The aim of the present study was to investigate behavioral and electrophysiological indices of developing response activation and inhibition processes in child, young-adult, and adult groups. Sixty subjects, with 20 in each of the child (mean age 10.8 years), young-adult (mean age 20.7 years), and older adult (mean age 36.4 years) groups, performed an auditory Go/NoGo task while task performance variables and EEG were recorded. ERPs were derived to Go (response activation) and NoGo (response inhibition) stimuli, with the amplitude and latency of the N1, P2, N2, and P3 ERP components analyzed as a function of age. Results indicate improved task performance, and a reduction in the latency of each component and the amplitude of the N2 and P3 components, with increasing age. Analyses ofGo versus NoGo effects indicated differential utilization of inhibition-related processing stages in children compared to adults, with some minor differences between the two adult groups. Go/NoGo effects were evident during early stages of processing, such as those indexed by the N1 and N2 components in children, but only in later stages, as indexed by P3, in adult subjects. This study provides much-needed data on the normative development of response activation and inhibition, as operationalized by the auditory Go/NoGo task, in children and two groups of younger/older adult subjects.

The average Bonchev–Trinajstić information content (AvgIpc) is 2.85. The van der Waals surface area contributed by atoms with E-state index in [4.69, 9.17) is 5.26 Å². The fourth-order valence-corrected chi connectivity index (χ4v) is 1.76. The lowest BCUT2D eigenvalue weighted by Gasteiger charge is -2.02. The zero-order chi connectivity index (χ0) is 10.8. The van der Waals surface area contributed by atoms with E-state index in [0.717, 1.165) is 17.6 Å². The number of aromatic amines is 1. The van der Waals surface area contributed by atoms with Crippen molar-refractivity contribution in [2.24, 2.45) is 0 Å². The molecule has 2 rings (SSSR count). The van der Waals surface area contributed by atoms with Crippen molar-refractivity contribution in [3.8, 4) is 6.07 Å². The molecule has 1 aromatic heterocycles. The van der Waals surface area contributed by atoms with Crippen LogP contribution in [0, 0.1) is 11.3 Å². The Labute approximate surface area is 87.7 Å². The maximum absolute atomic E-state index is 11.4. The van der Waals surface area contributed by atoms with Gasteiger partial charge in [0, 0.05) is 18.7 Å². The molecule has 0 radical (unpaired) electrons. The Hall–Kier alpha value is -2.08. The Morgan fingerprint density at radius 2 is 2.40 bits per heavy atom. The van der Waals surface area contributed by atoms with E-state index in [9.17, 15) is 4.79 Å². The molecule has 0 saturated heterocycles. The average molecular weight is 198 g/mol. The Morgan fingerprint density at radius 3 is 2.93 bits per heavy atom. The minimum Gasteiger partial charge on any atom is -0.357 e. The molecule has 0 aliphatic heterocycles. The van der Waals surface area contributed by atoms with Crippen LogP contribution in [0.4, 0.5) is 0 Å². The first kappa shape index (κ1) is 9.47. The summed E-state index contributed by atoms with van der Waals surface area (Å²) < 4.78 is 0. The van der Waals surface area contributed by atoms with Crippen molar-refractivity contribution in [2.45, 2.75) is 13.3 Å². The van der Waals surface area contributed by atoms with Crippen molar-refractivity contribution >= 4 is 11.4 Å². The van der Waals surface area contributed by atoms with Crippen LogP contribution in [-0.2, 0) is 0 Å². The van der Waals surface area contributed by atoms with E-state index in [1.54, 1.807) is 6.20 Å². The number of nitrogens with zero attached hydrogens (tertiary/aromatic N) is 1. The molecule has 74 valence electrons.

Journal of Psychophysiology Vol. 19, Issue 1, p. 11-23